Wingspan around 20 mm. The whitish streaks on this moth are narrower than other similar species and the males are darker than the females.
Like several similar species, the moth is to be found in grassy areas.
One of the earliest Crambids to be seen during the year, with the adults flying from May through to August. Flies naturally at night, though it is easily disturbed in the daytime.
The larvae feed on various types of grass stem.
It is widespread and common throughout Britain. In the Butterfly Conservation’s Microlepidoptera Report 2011 this species was classified as common.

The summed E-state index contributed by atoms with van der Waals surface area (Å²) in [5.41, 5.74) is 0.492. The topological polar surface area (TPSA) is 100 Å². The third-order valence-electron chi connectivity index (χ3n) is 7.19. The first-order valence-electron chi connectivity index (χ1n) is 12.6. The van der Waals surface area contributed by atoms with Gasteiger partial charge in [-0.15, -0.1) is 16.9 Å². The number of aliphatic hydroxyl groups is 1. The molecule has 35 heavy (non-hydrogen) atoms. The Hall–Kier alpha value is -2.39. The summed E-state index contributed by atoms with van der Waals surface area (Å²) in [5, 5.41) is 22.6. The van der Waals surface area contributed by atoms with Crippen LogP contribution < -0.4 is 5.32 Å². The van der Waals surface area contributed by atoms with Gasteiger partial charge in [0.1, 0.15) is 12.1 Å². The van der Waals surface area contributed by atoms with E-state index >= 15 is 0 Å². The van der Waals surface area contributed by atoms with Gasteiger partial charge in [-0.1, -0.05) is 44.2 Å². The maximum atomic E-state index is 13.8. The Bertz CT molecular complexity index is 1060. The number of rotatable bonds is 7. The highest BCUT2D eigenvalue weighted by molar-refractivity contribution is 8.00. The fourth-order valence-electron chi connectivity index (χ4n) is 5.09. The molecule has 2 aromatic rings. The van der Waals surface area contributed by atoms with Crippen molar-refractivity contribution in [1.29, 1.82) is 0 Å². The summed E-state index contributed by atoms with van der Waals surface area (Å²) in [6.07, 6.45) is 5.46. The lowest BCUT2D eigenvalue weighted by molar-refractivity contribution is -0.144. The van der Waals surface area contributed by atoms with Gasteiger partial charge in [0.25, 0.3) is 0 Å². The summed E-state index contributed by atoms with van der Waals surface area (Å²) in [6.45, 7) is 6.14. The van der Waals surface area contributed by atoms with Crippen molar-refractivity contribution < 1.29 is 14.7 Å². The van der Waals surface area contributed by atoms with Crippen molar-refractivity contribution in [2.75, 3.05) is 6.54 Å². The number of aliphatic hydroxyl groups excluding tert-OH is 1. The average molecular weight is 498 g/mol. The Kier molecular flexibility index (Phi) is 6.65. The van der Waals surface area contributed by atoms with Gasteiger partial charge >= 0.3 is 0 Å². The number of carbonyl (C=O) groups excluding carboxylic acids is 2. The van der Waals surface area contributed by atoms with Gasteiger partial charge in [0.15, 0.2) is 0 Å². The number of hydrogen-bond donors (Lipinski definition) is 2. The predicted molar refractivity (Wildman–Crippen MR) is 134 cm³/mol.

Quite common in Leicestershire and Rutland. L&R Moth Group status = A (common and resident)
Leicestershire & Rutland Map
Enter a town or village to see local records
Yellow squares = NBN records (all known data)
Coloured circles = NatureSpot records: 2020+ | 2015-2019 | pre-2015